- #1

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If you could, please guide me and don't spell out the answer.

- Thread starter Echo 6 Sierra
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- #1

- 24

- 1

If you could, please guide me and don't spell out the answer.

- #2

LeonhardEuler

Gold Member

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[tex]\int_{a}^{b}f(x)dx=F(b)-F(a)[/tex]

where F(x) is an antiderivative of f(x). The other is that

[tex]\frac{d}{dx}\int_{0}^{x} f(t)dt=f(x)[/tex]

I think they mean for you to use the latter along with the product rule for differentiation.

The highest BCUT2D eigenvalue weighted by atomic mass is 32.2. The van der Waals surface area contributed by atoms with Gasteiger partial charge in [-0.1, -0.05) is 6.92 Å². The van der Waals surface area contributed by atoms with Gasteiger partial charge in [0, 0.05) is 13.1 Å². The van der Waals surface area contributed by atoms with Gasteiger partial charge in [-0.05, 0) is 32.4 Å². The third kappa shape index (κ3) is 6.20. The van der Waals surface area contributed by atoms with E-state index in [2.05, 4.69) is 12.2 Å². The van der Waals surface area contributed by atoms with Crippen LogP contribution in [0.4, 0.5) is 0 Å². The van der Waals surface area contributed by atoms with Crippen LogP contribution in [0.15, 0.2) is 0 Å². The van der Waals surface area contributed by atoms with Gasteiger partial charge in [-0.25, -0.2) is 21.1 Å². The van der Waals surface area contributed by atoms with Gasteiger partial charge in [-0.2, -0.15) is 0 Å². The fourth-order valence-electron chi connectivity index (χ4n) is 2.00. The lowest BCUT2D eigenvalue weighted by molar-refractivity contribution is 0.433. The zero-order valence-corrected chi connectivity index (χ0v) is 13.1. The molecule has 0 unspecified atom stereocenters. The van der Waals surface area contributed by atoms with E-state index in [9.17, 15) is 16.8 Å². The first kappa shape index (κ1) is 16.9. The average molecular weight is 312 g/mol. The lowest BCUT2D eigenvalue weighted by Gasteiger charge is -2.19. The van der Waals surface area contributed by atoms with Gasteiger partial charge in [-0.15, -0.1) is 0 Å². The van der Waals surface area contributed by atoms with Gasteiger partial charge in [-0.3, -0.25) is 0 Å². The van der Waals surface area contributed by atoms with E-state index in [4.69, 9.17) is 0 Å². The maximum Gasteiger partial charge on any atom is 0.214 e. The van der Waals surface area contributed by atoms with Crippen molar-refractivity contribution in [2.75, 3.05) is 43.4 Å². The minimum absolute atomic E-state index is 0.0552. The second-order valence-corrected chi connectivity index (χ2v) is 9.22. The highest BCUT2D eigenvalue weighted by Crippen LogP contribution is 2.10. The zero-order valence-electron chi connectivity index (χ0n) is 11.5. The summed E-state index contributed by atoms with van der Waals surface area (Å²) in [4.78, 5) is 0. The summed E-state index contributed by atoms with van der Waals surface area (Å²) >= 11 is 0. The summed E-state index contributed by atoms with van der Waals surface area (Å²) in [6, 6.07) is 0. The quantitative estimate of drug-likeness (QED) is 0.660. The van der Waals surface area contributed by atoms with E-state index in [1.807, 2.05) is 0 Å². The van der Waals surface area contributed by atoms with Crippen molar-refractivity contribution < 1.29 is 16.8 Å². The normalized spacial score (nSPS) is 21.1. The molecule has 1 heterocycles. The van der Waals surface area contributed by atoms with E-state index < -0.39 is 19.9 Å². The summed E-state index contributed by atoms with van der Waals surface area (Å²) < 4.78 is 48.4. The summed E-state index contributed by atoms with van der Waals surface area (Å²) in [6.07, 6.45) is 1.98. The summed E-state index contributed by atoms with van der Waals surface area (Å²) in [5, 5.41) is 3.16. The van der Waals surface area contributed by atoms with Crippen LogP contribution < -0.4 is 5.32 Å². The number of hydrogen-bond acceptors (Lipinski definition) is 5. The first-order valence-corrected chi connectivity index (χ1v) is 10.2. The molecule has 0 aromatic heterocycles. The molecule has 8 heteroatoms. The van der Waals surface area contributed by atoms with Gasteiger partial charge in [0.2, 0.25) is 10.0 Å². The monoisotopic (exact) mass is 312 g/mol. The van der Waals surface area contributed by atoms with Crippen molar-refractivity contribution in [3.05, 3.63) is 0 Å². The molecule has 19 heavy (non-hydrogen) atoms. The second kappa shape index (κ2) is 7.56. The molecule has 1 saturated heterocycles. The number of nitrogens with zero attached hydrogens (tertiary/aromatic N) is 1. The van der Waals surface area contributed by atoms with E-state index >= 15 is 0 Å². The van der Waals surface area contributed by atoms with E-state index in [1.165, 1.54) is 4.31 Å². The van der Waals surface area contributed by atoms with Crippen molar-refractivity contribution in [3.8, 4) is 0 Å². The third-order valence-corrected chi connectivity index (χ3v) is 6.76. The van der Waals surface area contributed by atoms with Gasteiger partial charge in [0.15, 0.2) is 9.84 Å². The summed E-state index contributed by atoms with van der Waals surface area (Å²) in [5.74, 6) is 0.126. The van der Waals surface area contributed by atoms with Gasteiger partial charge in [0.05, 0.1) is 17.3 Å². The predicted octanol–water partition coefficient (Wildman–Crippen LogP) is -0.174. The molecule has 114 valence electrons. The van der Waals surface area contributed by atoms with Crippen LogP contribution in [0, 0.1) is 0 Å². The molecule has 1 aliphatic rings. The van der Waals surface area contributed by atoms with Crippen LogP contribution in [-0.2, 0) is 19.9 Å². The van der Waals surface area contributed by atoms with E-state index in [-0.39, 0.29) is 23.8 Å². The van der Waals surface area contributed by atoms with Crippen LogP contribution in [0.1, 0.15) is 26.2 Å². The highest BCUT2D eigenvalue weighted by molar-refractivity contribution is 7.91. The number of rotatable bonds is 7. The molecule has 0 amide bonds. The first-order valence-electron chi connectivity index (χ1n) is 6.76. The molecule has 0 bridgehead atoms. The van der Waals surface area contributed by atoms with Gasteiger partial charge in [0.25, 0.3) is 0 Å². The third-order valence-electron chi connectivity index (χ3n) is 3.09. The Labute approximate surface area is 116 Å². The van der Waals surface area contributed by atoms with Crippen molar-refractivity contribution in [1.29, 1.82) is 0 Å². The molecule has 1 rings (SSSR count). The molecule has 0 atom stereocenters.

- #3

HallsofIvy

Science Advisor

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but the derivative of [tex]\int_0^x f(t)dt[/tex] is just f(x).

- #4

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Sorry, got lazy with the la tex.

- #5

HallsofIvy

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Representing, for the moment, [itex] \int^x_0 tan^2 2tdt[/itex] as "f(x)", the problem is to differentiate g(x)f(x) and its derivative is, of course, g'(x)f(x)+ g(x)f'(x) (the product rule).

By the Fundamental Theorem of Calculus (one of them, anyway),

f'(x)= tan

So your derivative is

[tex]g'(x)\int^x_0 tan^2 2tdt+ g(x)tan^2(2x)[/tex]

- #6

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...good grief...I have a long way to go. Thank you.

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